Non-alcoholic drinks: how healthy are they?
Dr Ali Hill, Course Leader BA (Hons) Applied Human Nutrition, questions how healthy non-alcoholic beers and wines are and compares them with their alcoholic counterparts.
A few years ago, alcohol-free beers and wine were a rarity. And what was available was pretty execrable. Today, the market is booming and you can order a pint of alcohol-free IPA, with all its rich hoppiness, or a glass of 'de-alcoholised' merlot that actually tastes like wine, not jumped-up grape juice.
In the UK, a drink can be classed as alcohol free if it has less than 0.05% ABV (alcohol by volume). This is considerably less than alcohol-containing versions (beer has about 4-5% and wine around 13%). Given the negative effect, alcohol can have on your health, particularly over the long term, alcohol-free beer and wine are certainly healthier options. But does that mean they’re good for you?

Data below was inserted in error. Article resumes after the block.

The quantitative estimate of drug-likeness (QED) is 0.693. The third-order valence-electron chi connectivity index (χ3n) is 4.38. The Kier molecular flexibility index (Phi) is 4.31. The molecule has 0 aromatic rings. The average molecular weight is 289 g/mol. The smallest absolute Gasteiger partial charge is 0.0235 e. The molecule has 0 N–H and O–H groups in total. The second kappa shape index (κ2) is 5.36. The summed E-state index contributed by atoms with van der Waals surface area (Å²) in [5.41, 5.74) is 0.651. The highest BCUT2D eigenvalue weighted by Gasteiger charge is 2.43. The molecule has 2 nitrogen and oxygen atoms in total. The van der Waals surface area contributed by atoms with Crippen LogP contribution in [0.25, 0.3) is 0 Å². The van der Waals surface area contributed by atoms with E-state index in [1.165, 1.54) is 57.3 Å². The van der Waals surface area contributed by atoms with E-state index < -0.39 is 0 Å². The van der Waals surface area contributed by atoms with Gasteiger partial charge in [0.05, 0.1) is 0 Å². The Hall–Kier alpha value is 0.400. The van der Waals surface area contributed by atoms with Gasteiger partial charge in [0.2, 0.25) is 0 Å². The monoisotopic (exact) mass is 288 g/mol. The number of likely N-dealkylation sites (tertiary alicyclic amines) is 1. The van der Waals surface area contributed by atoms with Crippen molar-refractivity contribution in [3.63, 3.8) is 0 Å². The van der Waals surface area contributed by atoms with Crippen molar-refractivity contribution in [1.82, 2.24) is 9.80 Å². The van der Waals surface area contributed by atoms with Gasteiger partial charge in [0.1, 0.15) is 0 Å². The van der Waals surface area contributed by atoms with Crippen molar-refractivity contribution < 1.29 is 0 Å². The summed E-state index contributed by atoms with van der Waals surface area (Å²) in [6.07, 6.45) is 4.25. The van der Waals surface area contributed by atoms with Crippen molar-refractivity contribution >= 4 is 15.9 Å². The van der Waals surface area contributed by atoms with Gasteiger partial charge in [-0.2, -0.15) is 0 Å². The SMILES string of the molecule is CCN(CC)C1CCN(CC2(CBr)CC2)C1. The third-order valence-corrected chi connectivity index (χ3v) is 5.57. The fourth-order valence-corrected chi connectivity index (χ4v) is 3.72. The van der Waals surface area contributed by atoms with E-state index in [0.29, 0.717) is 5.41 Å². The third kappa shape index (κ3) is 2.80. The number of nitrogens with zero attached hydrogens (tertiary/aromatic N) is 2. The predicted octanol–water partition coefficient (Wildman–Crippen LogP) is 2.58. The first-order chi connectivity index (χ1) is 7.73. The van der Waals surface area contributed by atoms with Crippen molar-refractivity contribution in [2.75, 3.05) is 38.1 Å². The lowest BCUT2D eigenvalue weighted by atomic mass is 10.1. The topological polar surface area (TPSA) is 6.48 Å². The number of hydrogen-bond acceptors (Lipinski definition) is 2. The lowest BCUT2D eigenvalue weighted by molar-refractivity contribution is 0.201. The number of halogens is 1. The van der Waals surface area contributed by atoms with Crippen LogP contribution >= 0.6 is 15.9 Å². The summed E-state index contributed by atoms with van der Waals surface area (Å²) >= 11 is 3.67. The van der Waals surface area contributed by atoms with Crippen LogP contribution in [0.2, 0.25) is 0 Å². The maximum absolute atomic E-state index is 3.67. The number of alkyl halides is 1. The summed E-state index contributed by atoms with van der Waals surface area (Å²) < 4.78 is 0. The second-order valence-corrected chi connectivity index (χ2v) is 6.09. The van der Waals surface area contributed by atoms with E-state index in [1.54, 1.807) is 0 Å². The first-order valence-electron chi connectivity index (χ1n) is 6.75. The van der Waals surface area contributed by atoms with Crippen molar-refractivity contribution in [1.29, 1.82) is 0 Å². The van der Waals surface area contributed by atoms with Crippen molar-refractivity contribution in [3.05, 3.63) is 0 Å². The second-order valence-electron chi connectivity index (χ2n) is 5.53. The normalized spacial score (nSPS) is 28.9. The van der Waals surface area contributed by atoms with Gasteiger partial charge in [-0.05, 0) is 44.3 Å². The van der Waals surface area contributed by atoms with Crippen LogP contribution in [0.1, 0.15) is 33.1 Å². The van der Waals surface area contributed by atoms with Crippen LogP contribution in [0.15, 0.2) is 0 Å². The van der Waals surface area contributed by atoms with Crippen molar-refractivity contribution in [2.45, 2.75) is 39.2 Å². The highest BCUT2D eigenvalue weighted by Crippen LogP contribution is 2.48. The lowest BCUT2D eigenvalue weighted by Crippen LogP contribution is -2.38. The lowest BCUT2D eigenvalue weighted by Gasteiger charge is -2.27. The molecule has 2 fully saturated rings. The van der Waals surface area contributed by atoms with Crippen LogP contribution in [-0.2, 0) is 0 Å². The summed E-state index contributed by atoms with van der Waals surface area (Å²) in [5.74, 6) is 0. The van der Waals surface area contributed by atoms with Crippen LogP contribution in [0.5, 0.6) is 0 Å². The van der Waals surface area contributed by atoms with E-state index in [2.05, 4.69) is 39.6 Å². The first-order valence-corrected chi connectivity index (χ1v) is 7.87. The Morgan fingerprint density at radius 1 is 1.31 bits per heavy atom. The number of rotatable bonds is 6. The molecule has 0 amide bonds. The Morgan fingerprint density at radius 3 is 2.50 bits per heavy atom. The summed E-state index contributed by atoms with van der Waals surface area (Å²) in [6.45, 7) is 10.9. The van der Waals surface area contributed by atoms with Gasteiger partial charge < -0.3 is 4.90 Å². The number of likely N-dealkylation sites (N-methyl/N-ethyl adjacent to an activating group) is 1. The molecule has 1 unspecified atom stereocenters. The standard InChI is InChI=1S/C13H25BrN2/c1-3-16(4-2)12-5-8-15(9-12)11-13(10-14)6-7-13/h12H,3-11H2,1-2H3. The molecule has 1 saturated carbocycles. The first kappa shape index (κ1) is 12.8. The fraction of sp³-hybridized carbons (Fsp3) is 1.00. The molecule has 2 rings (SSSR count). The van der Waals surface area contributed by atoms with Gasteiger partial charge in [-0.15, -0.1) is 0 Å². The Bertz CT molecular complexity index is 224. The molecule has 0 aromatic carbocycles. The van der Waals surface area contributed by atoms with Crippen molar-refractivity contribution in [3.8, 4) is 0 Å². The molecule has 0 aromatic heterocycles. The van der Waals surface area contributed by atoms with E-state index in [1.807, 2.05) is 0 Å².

Not everyone is aware that alcoholic drinks contain calories. A standard glass of wine, for instance, has nearly as many calories as a jam doughnut, and that’s just from the alcohol it contains. But how does a glass of alcoholic-free wine compare?